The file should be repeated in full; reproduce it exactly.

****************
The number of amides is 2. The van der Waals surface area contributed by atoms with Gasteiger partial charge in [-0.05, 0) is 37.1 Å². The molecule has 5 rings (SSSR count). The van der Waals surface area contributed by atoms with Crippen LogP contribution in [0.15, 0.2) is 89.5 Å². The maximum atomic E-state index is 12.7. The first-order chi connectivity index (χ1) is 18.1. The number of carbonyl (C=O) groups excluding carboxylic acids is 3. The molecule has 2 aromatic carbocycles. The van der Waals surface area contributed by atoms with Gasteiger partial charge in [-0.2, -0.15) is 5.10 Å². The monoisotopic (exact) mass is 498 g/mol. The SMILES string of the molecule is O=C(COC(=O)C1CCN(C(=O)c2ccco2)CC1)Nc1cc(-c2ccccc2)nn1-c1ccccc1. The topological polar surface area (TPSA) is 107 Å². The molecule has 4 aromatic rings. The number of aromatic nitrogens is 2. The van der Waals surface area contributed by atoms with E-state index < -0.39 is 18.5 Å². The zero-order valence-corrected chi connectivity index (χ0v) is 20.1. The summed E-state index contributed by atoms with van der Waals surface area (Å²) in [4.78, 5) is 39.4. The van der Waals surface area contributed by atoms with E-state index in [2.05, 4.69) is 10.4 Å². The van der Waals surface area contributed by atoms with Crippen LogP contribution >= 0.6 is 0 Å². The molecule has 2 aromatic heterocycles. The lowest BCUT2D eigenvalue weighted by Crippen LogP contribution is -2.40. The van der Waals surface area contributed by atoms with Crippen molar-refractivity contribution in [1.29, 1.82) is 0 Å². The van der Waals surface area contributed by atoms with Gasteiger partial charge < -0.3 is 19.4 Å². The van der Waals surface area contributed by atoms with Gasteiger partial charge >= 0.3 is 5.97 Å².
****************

The number of amides is 2. The van der Waals surface area contributed by atoms with Gasteiger partial charge in [-0.05, 0) is 37.1 Å². The molecule has 5 rings (SSSR count). The van der Waals surface area contributed by atoms with Crippen LogP contribution in [0.15, 0.2) is 89.5 Å². The maximum atomic E-state index is 12.7. The first-order chi connectivity index (χ1) is 18.1. The number of carbonyl (C=O) groups excluding carboxylic acids is 3. The molecule has 2 aromatic carbocycles. The van der Waals surface area contributed by atoms with Gasteiger partial charge in [-0.2, -0.15) is 5.10 Å². The monoisotopic (exact) mass is 498 g/mol. The SMILES string of the molecule is O=C(COC(=O)C1CCN(C(=O)c2ccco2)CC1)Nc1cc(-c2ccccc2)nn1-c1ccccc1. The topological polar surface area (TPSA) is 107 Å². The molecule has 4 aromatic rings. The number of aromatic nitrogens is 2. The van der Waals surface area contributed by atoms with E-state index < -0.39 is 18.5 Å². The zero-order valence-corrected chi connectivity index (χ0v) is 20.1. The summed E-state index contributed by atoms with van der Waals surface area (Å²) in [4.78, 5) is 39.4. The van der Waals surface area contributed by atoms with E-state index in [2.05, 4.69) is 10.4 Å². The van der Waals surface area contributed by atoms with Crippen LogP contribution >= 0.6 is 0 Å². The molecule has 2 aromatic heterocycles. The lowest BCUT2D eigenvalue weighted by Crippen LogP contribution is -2.40. The van der Waals surface area contributed by atoms with Crippen molar-refractivity contribution in [1.29, 1.82) is 0 Å². The van der Waals surface area contributed by atoms with Gasteiger partial charge < -0.3 is 19.4 Å². The van der Waals surface area contributed by atoms with Gasteiger partial charge >= 0.3 is 5.97 Å².